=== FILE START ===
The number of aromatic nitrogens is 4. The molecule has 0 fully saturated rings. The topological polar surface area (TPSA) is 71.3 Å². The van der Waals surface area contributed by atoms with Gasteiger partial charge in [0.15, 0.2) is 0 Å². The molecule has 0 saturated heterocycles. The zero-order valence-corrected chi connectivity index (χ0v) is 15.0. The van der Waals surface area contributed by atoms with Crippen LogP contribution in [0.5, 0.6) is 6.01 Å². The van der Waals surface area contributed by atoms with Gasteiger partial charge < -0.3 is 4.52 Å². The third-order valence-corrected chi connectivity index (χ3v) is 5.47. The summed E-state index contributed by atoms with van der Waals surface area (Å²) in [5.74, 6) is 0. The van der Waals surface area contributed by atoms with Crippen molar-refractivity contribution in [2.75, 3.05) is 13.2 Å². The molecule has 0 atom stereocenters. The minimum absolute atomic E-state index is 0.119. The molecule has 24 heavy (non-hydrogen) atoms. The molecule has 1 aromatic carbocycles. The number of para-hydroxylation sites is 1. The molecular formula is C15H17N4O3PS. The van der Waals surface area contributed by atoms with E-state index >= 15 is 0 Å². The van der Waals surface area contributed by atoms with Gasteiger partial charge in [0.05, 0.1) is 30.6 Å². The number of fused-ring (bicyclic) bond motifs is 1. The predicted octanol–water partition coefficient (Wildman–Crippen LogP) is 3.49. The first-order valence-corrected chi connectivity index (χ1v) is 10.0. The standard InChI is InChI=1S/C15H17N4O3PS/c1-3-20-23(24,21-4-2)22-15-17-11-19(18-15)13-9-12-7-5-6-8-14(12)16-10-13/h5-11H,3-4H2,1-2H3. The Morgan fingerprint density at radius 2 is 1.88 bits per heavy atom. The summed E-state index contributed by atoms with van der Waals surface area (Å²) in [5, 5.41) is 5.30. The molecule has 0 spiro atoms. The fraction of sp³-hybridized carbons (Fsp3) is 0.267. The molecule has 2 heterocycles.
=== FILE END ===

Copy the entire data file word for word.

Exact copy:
The number of aromatic nitrogens is 4. The molecule has 0 fully saturated rings. The topological polar surface area (TPSA) is 71.3 Å². The van der Waals surface area contributed by atoms with Gasteiger partial charge in [0.15, 0.2) is 0 Å². The molecule has 0 saturated heterocycles. The zero-order valence-corrected chi connectivity index (χ0v) is 15.0. The van der Waals surface area contributed by atoms with Crippen LogP contribution in [0.5, 0.6) is 6.01 Å². The van der Waals surface area contributed by atoms with Gasteiger partial charge < -0.3 is 4.52 Å². The third-order valence-corrected chi connectivity index (χ3v) is 5.47. The summed E-state index contributed by atoms with van der Waals surface area (Å²) in [5.74, 6) is 0. The van der Waals surface area contributed by atoms with Crippen molar-refractivity contribution in [2.75, 3.05) is 13.2 Å². The molecule has 0 atom stereocenters. The minimum absolute atomic E-state index is 0.119. The molecule has 24 heavy (non-hydrogen) atoms. The molecule has 1 aromatic carbocycles. The number of para-hydroxylation sites is 1. The molecular formula is C15H17N4O3PS. The van der Waals surface area contributed by atoms with E-state index >= 15 is 0 Å². The van der Waals surface area contributed by atoms with Gasteiger partial charge in [0.05, 0.1) is 30.6 Å². The number of fused-ring (bicyclic) bond motifs is 1. The predicted octanol–water partition coefficient (Wildman–Crippen LogP) is 3.49. The first-order valence-corrected chi connectivity index (χ1v) is 10.0. The standard InChI is InChI=1S/C15H17N4O3PS/c1-3-20-23(24,21-4-2)22-15-17-11-19(18-15)13-9-12-7-5-6-8-14(12)16-10-13/h5-11H,3-4H2,1-2H3. The Morgan fingerprint density at radius 2 is 1.88 bits per heavy atom. The summed E-state index contributed by atoms with van der Waals surface area (Å²) in [5, 5.41) is 5.30. The molecule has 0 spiro atoms. The fraction of sp³-hybridized carbons (Fsp3) is 0.267. The molecule has 2 heterocycles.